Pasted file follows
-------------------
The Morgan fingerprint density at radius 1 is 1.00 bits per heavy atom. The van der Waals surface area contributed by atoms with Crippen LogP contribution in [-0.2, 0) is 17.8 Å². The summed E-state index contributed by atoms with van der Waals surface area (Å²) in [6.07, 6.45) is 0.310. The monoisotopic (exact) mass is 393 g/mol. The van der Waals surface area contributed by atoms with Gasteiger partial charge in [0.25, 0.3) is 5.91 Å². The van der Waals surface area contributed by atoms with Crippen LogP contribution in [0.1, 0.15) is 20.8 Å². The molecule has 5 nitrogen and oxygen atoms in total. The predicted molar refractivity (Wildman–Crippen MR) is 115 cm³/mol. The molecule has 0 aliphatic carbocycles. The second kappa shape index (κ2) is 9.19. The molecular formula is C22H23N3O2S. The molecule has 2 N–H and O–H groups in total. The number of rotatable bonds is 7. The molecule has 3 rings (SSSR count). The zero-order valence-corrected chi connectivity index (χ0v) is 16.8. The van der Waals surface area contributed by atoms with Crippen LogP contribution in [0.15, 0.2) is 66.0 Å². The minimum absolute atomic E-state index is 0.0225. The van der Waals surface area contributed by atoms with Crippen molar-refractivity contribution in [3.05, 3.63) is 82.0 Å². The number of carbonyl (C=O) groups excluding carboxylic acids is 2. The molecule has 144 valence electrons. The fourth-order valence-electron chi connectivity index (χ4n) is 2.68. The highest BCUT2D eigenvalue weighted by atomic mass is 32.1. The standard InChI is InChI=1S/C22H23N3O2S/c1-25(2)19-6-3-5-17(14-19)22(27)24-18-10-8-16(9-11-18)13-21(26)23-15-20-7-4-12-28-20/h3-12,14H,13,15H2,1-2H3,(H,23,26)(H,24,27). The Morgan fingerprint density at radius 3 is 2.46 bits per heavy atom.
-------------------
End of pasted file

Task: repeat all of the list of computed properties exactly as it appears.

The Morgan fingerprint density at radius 1 is 1.00 bits per heavy atom. The van der Waals surface area contributed by atoms with Crippen LogP contribution in [-0.2, 0) is 17.8 Å². The summed E-state index contributed by atoms with van der Waals surface area (Å²) in [6.07, 6.45) is 0.310. The monoisotopic (exact) mass is 393 g/mol. The van der Waals surface area contributed by atoms with Gasteiger partial charge in [0.25, 0.3) is 5.91 Å². The van der Waals surface area contributed by atoms with Crippen LogP contribution in [0.1, 0.15) is 20.8 Å². The molecule has 5 nitrogen and oxygen atoms in total. The predicted molar refractivity (Wildman–Crippen MR) is 115 cm³/mol. The molecule has 0 aliphatic carbocycles. The second kappa shape index (κ2) is 9.19. The molecular formula is C22H23N3O2S. The molecule has 2 N–H and O–H groups in total. The number of rotatable bonds is 7. The molecule has 3 rings (SSSR count). The zero-order valence-corrected chi connectivity index (χ0v) is 16.8. The van der Waals surface area contributed by atoms with Crippen LogP contribution in [0.15, 0.2) is 66.0 Å². The minimum absolute atomic E-state index is 0.0225. The van der Waals surface area contributed by atoms with Crippen molar-refractivity contribution in [3.05, 3.63) is 82.0 Å². The number of carbonyl (C=O) groups excluding carboxylic acids is 2. The molecule has 144 valence electrons. The fourth-order valence-electron chi connectivity index (χ4n) is 2.68. The highest BCUT2D eigenvalue weighted by atomic mass is 32.1. The standard InChI is InChI=1S/C22H23N3O2S/c1-25(2)19-6-3-5-17(14-19)22(27)24-18-10-8-16(9-11-18)13-21(26)23-15-20-7-4-12-28-20/h3-12,14H,13,15H2,1-2H3,(H,23,26)(H,24,27). The Morgan fingerprint density at radius 3 is 2.46 bits per heavy atom.